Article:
The “organic cotton” you’re spending a little more money on might not be organic. When companies put the words “organic cotton” on their products, it lures in consumers who want to make a change and are willing to splurge a little and pay for the same pair of sweatpants that are significantly more expensive than their non-organic counterparts.

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When organic cotton is grown and sold organically, it is significantly better for the consumer and the environment. Organic cotton is grown from non-genetically modified seeds and without chemicals, fertilizers, or pesticides.

The largest producer of the world’s organic cotton is in India and accounts for half of the organic cotton sold globally. According to Textile Exchange, a non-profit that sets standards and gives certifications to materials from sustainable sources said that despite the pandemic, organic cotton production in India grew 48 percent in the last year.

To be certified “organic,” the material used by brands needs to be certified and approved by external organizations. However, recently, the cotton credibility in India has gone out the window. The EU voted to no longer accept Indian organic exports certified by the main companies in charge of organic cotton.

According to the New York Times, Crispin Argento, the founder and managing director of Sourcery, who helps brand source organic cotton, said he believes most cotton branded as organic is not. When he asks suppliers for proof of authenticity, he says they do not want to answer, and Argento estimates that one-half to four-fifths of “organic cotton” exports from India are not genuine.

Many farmers in India have been persuaded to switch over to organic cotton but were unaware of the losses they would see. Farming cotton without pesticides and fossil fuel fertilizer produce 28 percent lower yields. They are making less money and suffering while these big companies are making big bucks and not passing it onto the farmers to compensate.

This has led farmers to grow cotton and sell it as organic to remain in business. In 2009, an investigation by India’s agricultural export agency found that many of the county’s organic cotton farms were lying and using genetically modified cotton and selling as organic. The government agreed to release digital tracking software the following year, but that has yet to happen.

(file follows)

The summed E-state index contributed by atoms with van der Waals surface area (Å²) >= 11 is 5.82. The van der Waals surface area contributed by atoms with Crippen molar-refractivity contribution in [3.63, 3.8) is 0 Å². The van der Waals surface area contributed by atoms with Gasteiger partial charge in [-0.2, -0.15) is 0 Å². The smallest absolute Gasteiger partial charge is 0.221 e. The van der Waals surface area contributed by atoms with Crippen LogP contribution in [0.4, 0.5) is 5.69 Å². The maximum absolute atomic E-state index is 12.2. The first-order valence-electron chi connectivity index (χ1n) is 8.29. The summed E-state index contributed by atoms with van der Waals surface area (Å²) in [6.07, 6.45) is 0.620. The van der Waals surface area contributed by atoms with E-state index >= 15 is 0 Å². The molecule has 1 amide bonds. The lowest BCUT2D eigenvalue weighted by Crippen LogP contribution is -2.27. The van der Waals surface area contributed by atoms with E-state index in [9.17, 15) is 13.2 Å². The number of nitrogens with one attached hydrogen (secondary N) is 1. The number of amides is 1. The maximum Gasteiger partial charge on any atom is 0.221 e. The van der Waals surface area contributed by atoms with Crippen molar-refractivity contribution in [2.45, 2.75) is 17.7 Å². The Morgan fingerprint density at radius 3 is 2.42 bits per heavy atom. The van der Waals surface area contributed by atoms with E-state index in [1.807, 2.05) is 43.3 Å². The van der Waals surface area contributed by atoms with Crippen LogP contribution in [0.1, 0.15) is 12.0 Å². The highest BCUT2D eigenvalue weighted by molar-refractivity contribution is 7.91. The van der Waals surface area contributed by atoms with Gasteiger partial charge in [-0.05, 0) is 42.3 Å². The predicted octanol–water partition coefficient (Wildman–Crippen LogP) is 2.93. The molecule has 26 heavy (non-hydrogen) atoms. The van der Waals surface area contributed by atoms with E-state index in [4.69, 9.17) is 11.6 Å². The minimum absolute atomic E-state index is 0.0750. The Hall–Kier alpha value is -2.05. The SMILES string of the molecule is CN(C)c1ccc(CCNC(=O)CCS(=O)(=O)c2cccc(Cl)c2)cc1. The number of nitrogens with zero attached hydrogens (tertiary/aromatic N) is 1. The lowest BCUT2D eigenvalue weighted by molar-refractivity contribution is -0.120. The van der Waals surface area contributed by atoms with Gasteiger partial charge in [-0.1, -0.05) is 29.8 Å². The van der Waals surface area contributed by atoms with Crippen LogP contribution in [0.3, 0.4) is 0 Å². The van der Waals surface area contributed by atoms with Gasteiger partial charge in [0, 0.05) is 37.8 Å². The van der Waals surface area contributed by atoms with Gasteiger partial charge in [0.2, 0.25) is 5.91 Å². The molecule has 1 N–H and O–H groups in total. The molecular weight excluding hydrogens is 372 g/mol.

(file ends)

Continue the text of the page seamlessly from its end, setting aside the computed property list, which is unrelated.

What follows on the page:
Last year, the United States Department of Agriculture stopped recognizing organic products that were certified by companies that were overseen by Indian authorities. All companies now need to be accredited by the USDA’s National Organic Program standards to be able to sell. Experts point out that this problem is not just prevalent in India. China and Turkey are also massive exporters of organic cotton, and there have been questions about the legitimacy of their organic standards.

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Most brands use the certified organic cotton mark as a way to make them seem eco-friendly and put on a facade as if they care. They increase prices, placing the burden on the consumer, not compensating the farmers, and when faced with these allegations of “organic cotton” fraud, they don’t seem to care.

However, one women’s clothing brand, Eileen Fisher, has made steps to move away from certified organic cotton. They have a web page dedicated to what they will be doing to do better.

“In order to ensure that our cotton is produced sustainably, we need to know where it’s grown and how the land is managed. We currently rely on organic certifications, but we know we need to go further. We’re working with our partners to build a transparent supply chain, one completely traceable, from the farm to you. So you can feel good knowing exactly where your cotton comes from.”

Other companies should take notes and take responsibility for the products they sell to consumers. When cotton is grown without chemicals and pesticides, it’s better for the soil, uses less water, is better for the environment, and is better for us! We need to be able to believe these certifications that are put on the products we consume, and we need to hold these companies accountable.

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